Estudo de seguimento das alterações cardiorrespiratórias e seu impacto na capacidade de exercício físico em pacientes com sobreposição de ICC e DPOC
Santos, Polliana Batista dos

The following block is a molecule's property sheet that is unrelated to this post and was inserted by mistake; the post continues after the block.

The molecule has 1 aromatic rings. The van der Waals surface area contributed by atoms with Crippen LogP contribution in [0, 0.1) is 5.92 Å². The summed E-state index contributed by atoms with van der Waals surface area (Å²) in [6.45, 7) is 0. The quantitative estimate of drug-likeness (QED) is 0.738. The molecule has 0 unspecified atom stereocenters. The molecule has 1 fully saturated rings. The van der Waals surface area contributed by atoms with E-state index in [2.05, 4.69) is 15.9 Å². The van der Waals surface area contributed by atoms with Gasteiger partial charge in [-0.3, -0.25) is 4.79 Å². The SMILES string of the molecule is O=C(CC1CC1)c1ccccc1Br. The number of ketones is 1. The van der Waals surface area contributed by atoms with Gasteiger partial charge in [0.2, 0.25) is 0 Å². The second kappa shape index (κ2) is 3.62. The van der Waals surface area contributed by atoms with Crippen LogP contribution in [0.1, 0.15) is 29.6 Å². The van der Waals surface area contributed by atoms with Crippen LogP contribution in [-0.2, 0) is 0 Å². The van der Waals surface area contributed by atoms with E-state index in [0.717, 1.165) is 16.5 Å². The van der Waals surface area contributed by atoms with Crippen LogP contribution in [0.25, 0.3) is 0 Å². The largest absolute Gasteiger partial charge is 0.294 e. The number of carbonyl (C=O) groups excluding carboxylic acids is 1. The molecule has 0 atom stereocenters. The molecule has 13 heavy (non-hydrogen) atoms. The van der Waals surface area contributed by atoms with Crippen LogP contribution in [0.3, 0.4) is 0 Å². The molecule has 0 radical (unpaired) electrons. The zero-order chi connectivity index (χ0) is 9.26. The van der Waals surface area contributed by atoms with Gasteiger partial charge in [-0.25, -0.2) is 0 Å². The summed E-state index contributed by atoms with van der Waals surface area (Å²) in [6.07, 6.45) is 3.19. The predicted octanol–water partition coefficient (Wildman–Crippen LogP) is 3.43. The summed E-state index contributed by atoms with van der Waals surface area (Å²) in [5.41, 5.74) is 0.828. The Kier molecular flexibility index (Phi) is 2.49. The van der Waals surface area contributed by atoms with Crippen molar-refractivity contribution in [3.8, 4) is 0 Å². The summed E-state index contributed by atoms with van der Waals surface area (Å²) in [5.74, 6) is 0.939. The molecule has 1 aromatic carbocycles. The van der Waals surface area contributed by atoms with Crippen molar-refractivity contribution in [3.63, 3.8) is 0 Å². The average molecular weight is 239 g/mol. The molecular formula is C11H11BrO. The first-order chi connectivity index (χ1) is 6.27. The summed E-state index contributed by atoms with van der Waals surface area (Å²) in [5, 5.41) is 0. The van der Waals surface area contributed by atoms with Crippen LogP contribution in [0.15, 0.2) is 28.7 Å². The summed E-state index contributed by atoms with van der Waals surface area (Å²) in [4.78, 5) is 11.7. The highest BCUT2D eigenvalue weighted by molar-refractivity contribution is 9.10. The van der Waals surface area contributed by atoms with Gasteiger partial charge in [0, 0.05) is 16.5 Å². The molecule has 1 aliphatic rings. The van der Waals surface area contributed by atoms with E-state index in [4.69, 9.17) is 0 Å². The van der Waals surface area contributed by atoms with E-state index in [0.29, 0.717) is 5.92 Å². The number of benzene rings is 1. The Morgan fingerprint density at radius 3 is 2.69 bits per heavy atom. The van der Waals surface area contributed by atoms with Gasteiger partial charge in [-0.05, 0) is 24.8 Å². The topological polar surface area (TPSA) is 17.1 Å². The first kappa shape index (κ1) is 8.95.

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This thesis consisted of 2 studies that will be described below: The study I, entitled "Left ventricular eccentric hypertrophy, right and left cardiac function in chronic heart failure with or without coexisting COPD: Impact on exercise performance", aimed to evaluate 1) the impact of left ventricular eccentric hypertrophy (LVEH) on exercise performance in patients diagnosed with chronic heart failure (HF) with or without the coexistence of chronic obstructive pulmonary disease (COPD) and 2) the relationship between measures of left and right cardiac function obtained by Doppler echocardiography, clinical features and measures of cardiorespiratory fitness. The study included 46 HF patients with reduced or borderline ejection fraction and LVEH, and of these 23 patients were also diagnosed with COPD, who underwent advanced pulmonary function tests, echocardiography and incremental cardiopulmonary exercise test (CPET) in cycle ergometer. Patients in the HF+COPD group had a lower workload at peak exercise, lower oxygen consumption (VO2), oxygen pulse (PO2), double product (DP), circulatory power (PC) and ventilatory power (PV) when compared to patients diagnosed with HF only. Furthermore, significant correlations were observed between VP and relative wall thickness (r: 0.45 p: 0.03), VE/VCO2 intercept and mitral E/e’ ratio (r: 0.70 p: 0.003) in the HF group. Significant correlations were found between indexed left ventricle mass and RPP (r:−0.47; p: 0.02) and relative VO2 with right ventricle diameter (r:−0.62; p: 0.001) in the HF+COPD group. Our data suggests that combined diagnosis of HF+COPD induced further impairments in cardiorespiratory fitness. Moreover, echocardiographic measures of cardiac function are related to cardiopulmonary exercise performance and therefore appears to be an important therapeutic target when attempting to improve exercise capacity and functional performance of these patients. The study II, entitled "Responses to incremental exercise and the impact of the coexistence of HF and COPD on exercise capacity: a follow-up study" aimed to evaluate: 1) the prevalence of coexistence of HF and COPD in the studied population; 2) the impact of HF+COPD on exercise performance and contrasting exercise responses in patients with only a diagnosis of HF or COPD; and 3) the relationship between clinical characteristics and measures of cardiorespiratory fitness and; 4) verify the occurrence of cardiopulmonary events in the 24-month follow-up period. The study included 124 patients (HF: 46, COPD: 53 and HF+COPD: 25) who initially underwent advanced pulmonary function tests and echocardiography to confirm the diagnosis and stratify the degree of disease severity and subsequently underwent CPET on a cycle ergometer. After performing the CPET, the individuals were followed for a period of 24 months through biannual telephone contacts, where patients or their caregivers answered a questionnaire with questions about the occurrence of exacerbations, hospitalizations, worsening of symptoms or death. Patients in the HF+COPD group demonstrated a lower workrate at peak test (WR), V̇O2, RPP, CP and VP compared to those diagnosed with only HF and COPD. In addition, significant correlations were observed between lean mass and peak V̇O2 (r: 0.56 p< 0.001), lean mass and the oxygen uptake efficiency slope (OUES) (r: 0.42 p<0.001), lean mass and O2 pulse (r: 0.58 p<0.001). The lung diffusion of carbon monoxide (DLCO) was correlated with WR (r: 0.51 p <0.001) and PV (r: 0.40 p: 0.002). Forced expiratory volume in first second (FEV1) is related to V̇O2 (r: 0.52; p <0.001) and WR (r: 0.62; p <0.001). There were no significant differences in the occurrence of cardiopulmonary events and deaths contrasting both groups. The coexistence of HF+COPD induces greater impairment on exercise performance when compared to patients without overlapping diseases, however the overlap of the two diseases did not increase the probability of the occurrence of cardiopulmonary events and deaths when compared to groups with isolated diseases in the period studied. CPET provides important information to guide effective strategies for these patients with the goal of improving exercise performance and functional capacity. Moreover, given our findings related to pulmonary function, body composition and exercise responses, evidenced that the lean mass, FEV1 and DLCO influence important responses to exercise.
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